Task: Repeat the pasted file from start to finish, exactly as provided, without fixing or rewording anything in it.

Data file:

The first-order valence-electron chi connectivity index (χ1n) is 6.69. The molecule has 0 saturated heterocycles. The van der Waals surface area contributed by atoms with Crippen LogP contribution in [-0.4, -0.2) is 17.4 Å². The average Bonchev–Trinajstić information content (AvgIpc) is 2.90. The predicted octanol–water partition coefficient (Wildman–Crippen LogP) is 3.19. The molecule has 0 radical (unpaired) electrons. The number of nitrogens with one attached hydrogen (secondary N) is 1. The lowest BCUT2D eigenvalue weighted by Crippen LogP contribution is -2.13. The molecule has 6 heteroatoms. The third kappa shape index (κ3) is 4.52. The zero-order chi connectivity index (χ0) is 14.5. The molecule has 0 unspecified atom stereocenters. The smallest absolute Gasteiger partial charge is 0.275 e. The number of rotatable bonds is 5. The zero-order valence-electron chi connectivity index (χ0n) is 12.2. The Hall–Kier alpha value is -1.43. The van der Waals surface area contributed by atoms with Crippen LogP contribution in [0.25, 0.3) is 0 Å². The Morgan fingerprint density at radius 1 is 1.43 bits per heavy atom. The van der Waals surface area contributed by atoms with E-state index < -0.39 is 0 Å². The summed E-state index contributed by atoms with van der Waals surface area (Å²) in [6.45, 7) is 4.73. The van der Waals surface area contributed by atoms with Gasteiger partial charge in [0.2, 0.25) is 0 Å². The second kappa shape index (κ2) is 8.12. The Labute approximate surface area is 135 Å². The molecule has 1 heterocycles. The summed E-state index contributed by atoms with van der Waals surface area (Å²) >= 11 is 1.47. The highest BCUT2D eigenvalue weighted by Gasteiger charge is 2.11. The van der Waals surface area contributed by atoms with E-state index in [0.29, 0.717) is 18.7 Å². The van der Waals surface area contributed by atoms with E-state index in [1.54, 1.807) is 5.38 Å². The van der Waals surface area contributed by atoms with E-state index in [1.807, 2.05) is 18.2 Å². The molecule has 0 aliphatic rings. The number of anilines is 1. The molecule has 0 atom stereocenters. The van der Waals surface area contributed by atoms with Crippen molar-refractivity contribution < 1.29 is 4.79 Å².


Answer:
The first-order valence-electron chi connectivity index (χ1n) is 6.69. The molecule has 0 saturated heterocycles. The van der Waals surface area contributed by atoms with Crippen LogP contribution in [-0.4, -0.2) is 17.4 Å². The average Bonchev–Trinajstić information content (AvgIpc) is 2.90. The predicted octanol–water partition coefficient (Wildman–Crippen LogP) is 3.19. The molecule has 0 radical (unpaired) electrons. The number of nitrogens with one attached hydrogen (secondary N) is 1. The lowest BCUT2D eigenvalue weighted by Crippen LogP contribution is -2.13. The molecule has 6 heteroatoms. The third kappa shape index (κ3) is 4.52. The zero-order chi connectivity index (χ0) is 14.5. The molecule has 0 unspecified atom stereocenters. The smallest absolute Gasteiger partial charge is 0.275 e. The number of rotatable bonds is 5. The zero-order valence-electron chi connectivity index (χ0n) is 12.2. The Hall–Kier alpha value is -1.43. The van der Waals surface area contributed by atoms with Crippen LogP contribution in [0.25, 0.3) is 0 Å². The Morgan fingerprint density at radius 1 is 1.43 bits per heavy atom. The van der Waals surface area contributed by atoms with E-state index < -0.39 is 0 Å². The summed E-state index contributed by atoms with van der Waals surface area (Å²) in [6.45, 7) is 4.73. The van der Waals surface area contributed by atoms with Gasteiger partial charge in [0.2, 0.25) is 0 Å². The second kappa shape index (κ2) is 8.12. The Labute approximate surface area is 135 Å². The molecule has 1 heterocycles. The summed E-state index contributed by atoms with van der Waals surface area (Å²) >= 11 is 1.47. The highest BCUT2D eigenvalue weighted by Gasteiger charge is 2.11. The van der Waals surface area contributed by atoms with E-state index in [0.29, 0.717) is 18.7 Å². The van der Waals surface area contributed by atoms with E-state index in [1.54, 1.807) is 5.38 Å². The van der Waals surface area contributed by atoms with E-state index in [1.807, 2.05) is 18.2 Å². The molecule has 0 aliphatic rings. The number of anilines is 1. The molecule has 0 atom stereocenters. The van der Waals surface area contributed by atoms with Crippen molar-refractivity contribution < 1.29 is 4.79 Å².